Bevscape: Business


Jumping from one multinational beverage company to its fiercest rival, Rockstar energy drink signed a distribution agreement with PepsiCo Inc. that will end its deal with The Coca-Cola Company.

PepsiCo spokesman Larry Jabbonsky said the deal will more than double PepsiCo’s share of the energy category, and he expects Rockstar to mesh well with other PepsiCo energy offerings: Amp, No Fear and coffee drinks co-marketed with Starbucks.

The agreement, slated to last for 10 years, will put the product in Pepsi’s core three distributors: Pepsi Bottling Group, PepsiAmericas and Pepsi Bottling Ventures. Their territories cover nearly 80 percent of the U.S. and Canada, and Jabbonsky said discussions with independent Pepsi bottlers are currently under way.

Rockstar’s deal with Pepsi follows the recent introduction of Monster into the Coca-Cola system. Rockstar had signed a distribution agreement with Coca-Cola Enterprises in 2005, and renegotiated the deal last year as Coke courted Monster-parent Hansen Natural. The renewed deal, which extended through the end of 2009, allowed Rockstar to cancel the agreement with 30 days’ notice.

Following that agreement, Rockstar found itself in the precarious position of possibly sharing trucks with a unique competitor. Both Rockstar and Monster claim to have come up with many of the energy drink category’s strongest innovations, including their now-ubiquitous 16 oz. cans, juice blends and coffee energy drinks.

As a result, the company was known to be actively seeking new deals, speaking with Dr Pepper Snapple Group and Anheuser-Busch’s 9th Street Beverages before reaching a deal with Pepsi.

Both Rockstar and Pepsi expect the switch from CCE to the Pepsi system to occur this spring or summer – possibly in April. Rockstar spokesman Jason May said he expected Pepsi’s involvement to strengthen the brand’s position on the shelves.

Another Rockstar representative said the new deal taught his firm a lesson: beverage firms interested in getting their product into a major beverage company’s distribution systems should deal with that company, not its distributors. Rockstar joined CCE at a time when that distributor actively sought non-Coke brands to expand its portfolio, forcing the parent company’s hand at a time when it was developing its Full Throttle energy drink. The arrangement, according to the representative, left Rockstar working distributor by distributor within the Coke system, and as a result, he said, the brand suffered from spotty coverage. With PepsiCo handling its bottlers, he expects Rockstar’s coverage to be more consistent.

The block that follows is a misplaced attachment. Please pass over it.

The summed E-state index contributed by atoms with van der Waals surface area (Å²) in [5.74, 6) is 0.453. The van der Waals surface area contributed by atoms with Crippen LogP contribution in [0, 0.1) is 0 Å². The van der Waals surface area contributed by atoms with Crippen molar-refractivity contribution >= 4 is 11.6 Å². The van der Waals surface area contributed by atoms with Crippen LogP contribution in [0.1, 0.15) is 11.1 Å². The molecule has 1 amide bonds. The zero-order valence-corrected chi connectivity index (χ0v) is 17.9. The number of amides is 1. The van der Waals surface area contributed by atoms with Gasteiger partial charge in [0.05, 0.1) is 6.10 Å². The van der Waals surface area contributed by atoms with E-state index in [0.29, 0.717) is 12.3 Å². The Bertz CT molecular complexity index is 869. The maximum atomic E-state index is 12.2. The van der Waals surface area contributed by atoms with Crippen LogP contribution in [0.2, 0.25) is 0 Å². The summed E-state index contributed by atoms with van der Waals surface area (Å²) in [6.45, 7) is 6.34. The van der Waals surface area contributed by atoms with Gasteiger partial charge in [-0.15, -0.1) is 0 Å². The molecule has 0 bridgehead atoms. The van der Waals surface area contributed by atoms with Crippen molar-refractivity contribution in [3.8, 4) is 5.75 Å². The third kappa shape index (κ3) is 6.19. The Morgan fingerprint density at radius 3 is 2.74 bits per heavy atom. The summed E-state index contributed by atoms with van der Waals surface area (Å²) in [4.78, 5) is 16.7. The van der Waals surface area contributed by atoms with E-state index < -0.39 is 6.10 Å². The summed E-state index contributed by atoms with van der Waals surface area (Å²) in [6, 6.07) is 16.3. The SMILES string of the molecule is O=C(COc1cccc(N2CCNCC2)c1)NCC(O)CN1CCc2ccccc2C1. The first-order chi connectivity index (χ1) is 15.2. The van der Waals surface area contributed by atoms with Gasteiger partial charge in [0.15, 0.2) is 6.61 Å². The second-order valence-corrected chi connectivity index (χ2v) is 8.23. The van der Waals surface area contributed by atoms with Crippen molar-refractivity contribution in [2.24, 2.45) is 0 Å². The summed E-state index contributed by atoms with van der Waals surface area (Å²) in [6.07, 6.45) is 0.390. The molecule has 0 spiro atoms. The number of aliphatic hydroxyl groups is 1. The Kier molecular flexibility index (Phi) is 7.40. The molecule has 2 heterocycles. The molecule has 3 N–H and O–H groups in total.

PepsiCo’s foothold in the world’s largest restaurant chain disappeared last month, when McDonald’s announced that it would end sales tests of bottled Pepsi products.

The fast-food chain, a long-time Coca-Cola stronghold, had been testing sales of bottled PepsiCo staples, such as Mountain Dew and Gatorade, in cold boxes in select locations. McDonald’s spokeswoman Dayna Proud said those products will not make the jump to the chain’s national beverage strategy.

PepsiCo spokesman Larry Jabbonsky said the two companies mutually decided to end the test last summer after PepsiCo discovered that the opportunity in McDonald’s cold cases was smaller than expected.

The cold-case plan, still ongoing, coincides with McDonald’s attempts to bolster its softdrink sales and draw in consumers who would normally buy their beverages at convenience stores. Proud said further tests, which have included Red Bull and vitaminwater, would continue.

Coca-Cola spokesman Ray Crockett said the company was pleased with McDonald’s decision.


It started as a trademark suit, and ended as a potential partnership. Clayton Christopher, founder and CEO of Sweet Leaf Tea, had unknowingly built his now-national iced tea brand on a name dangerously similar to that of a Wisdom Natural Brands stevia-derived sweetener.

The name of the sweetener? SweetLeaf.

Wisdom CEO Jim May, who started using the SweetLeaf name in 1994, sent a cease and desist letter to Sweet Leaf Tea last May. Christopher responded by suing Wisdom, but the case sounded like a formality from the start.

“Both parties are optimistic that we will be able to work everything out,” Christopher told the Austin Business Journal in June.

The companies announced last month in a joint press release that they had worked out their differences, and May said he expected to see his product in one of Christopher’s products sometime soon.

How about that? Sweet Leaf sweetened with SweetLeaf.